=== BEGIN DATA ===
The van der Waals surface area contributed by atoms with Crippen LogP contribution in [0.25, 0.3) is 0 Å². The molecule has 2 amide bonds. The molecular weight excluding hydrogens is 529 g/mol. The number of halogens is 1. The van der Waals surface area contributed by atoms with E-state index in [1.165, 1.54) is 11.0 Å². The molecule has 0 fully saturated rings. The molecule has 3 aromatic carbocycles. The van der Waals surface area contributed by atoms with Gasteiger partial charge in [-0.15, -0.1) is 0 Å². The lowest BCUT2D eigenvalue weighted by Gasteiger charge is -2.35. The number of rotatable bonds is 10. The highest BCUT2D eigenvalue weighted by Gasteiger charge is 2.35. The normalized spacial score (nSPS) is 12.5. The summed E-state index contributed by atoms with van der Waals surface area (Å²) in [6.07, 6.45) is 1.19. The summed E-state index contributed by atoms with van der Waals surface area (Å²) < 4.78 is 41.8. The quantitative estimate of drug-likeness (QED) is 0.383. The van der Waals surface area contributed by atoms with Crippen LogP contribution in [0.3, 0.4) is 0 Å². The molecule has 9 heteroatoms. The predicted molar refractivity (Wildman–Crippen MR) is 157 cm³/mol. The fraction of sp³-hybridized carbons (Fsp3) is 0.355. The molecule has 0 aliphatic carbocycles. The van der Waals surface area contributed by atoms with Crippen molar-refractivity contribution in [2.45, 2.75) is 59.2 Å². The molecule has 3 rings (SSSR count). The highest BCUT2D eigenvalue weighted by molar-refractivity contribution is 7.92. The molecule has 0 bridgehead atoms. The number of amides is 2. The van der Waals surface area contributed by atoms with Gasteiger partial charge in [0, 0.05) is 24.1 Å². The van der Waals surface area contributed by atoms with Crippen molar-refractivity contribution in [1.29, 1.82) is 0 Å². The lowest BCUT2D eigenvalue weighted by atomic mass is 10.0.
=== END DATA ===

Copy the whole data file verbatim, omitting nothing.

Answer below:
The van der Waals surface area contributed by atoms with Crippen LogP contribution in [0.25, 0.3) is 0 Å². The molecule has 2 amide bonds. The molecular weight excluding hydrogens is 529 g/mol. The number of halogens is 1. The van der Waals surface area contributed by atoms with E-state index in [1.165, 1.54) is 11.0 Å². The molecule has 0 fully saturated rings. The molecule has 3 aromatic carbocycles. The van der Waals surface area contributed by atoms with Gasteiger partial charge in [-0.15, -0.1) is 0 Å². The lowest BCUT2D eigenvalue weighted by Gasteiger charge is -2.35. The number of rotatable bonds is 10. The highest BCUT2D eigenvalue weighted by Gasteiger charge is 2.35. The normalized spacial score (nSPS) is 12.5. The summed E-state index contributed by atoms with van der Waals surface area (Å²) in [6.07, 6.45) is 1.19. The summed E-state index contributed by atoms with van der Waals surface area (Å²) < 4.78 is 41.8. The quantitative estimate of drug-likeness (QED) is 0.383. The van der Waals surface area contributed by atoms with Crippen LogP contribution in [0.3, 0.4) is 0 Å². The molecule has 9 heteroatoms. The predicted molar refractivity (Wildman–Crippen MR) is 157 cm³/mol. The fraction of sp³-hybridized carbons (Fsp3) is 0.355. The molecule has 0 aliphatic carbocycles. The van der Waals surface area contributed by atoms with Crippen molar-refractivity contribution in [2.45, 2.75) is 59.2 Å². The molecule has 3 rings (SSSR count). The highest BCUT2D eigenvalue weighted by molar-refractivity contribution is 7.92. The molecule has 0 bridgehead atoms. The number of amides is 2. The van der Waals surface area contributed by atoms with Gasteiger partial charge in [0, 0.05) is 24.1 Å². The van der Waals surface area contributed by atoms with Crippen molar-refractivity contribution in [1.29, 1.82) is 0 Å². The lowest BCUT2D eigenvalue weighted by atomic mass is 10.0.